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What happens if I am married and I die without a will?

September 18, 2017

If you die without a will, your assets will be dealt with according to the Law of Intestate Succession. Meaning that there are fixed rules which govern the distribution of your assets. It boils down to the fact that different people than you might have wished for, will get portions of your assets. Dying without a will if you have a domestic partner becomes even more complicated. By making a will you ensure that your assets are disposed of in accordance with your wishes after your death. This privilege is called 'freedom of testation.'


Freedom of testation is the power of a person to make a will and testament specifying whatever heirs they please. It is historically associated with English common law, and contrasted with forced heirship, where part or all of the estate is automatically inherited by the next of kin.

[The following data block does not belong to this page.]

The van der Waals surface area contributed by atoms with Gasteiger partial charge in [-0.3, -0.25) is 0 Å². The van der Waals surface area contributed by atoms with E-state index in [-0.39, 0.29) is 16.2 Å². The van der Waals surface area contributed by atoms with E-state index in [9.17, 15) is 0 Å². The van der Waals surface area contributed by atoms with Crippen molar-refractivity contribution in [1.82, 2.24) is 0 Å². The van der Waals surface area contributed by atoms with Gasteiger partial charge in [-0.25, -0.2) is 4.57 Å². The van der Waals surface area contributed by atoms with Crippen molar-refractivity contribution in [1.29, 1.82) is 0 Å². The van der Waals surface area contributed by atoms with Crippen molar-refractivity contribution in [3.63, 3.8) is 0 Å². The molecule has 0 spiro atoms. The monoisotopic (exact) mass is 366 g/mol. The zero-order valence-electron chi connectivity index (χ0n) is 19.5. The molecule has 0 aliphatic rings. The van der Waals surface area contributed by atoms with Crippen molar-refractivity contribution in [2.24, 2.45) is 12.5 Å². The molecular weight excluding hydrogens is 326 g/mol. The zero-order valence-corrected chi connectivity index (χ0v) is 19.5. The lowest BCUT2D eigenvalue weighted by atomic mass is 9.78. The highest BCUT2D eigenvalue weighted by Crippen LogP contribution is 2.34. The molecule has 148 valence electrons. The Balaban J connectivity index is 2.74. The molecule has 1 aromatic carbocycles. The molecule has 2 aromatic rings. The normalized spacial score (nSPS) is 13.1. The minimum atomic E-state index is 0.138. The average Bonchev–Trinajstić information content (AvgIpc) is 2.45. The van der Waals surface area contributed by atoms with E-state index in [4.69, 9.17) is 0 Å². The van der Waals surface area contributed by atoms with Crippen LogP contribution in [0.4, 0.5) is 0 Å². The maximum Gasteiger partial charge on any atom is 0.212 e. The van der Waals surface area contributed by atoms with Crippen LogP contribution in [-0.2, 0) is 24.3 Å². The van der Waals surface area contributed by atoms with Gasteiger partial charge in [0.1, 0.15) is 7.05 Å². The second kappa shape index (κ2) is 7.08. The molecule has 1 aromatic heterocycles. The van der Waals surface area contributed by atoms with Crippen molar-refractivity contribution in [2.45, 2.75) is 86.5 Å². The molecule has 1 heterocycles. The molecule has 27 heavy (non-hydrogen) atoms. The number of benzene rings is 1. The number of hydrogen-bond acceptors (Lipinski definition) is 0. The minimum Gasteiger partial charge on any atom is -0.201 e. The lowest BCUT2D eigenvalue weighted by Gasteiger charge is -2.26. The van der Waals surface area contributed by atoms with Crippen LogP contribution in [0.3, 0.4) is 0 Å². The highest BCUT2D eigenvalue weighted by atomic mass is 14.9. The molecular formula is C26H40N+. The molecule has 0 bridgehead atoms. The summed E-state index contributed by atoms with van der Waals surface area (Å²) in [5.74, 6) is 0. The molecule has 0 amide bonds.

Why should an attorney draft your will?


Attorneys are professionals qualified in law. An attorney can advise you on any problem which may arise with regard to your will. An attorney has the necessary knowledge and expertise to ensure that your will is valid and complies with your wishes.  Often a will is not valid because the person who drafts it does not have the necessary legal knowledge to ensure that the requirements of the law are met.


What happens to your estate if you die without a valid will?


If you die without leaving a valid will, your assets will be distributed according to the provisions of the Intestate Succession Act. The provisions of this Act are generally fair and ensure that your possessions are transferred to your spouse and children. BUT the following problems may arise if you die without leaving a will:

  • Your assets may not be left to the person of your choice.

  • It can take a long time to have an executor appointed. The executor who is appointed may be somebody you may not have chosen yourself.

  • There may be extra and unnecessary costs.

There can be unhappiness and conflict among members of your family because there are no clear instructions on how to distribute your assets. Contact us - if you need information about wills, testaments, trusts, estates, living wills, and other legal matters.

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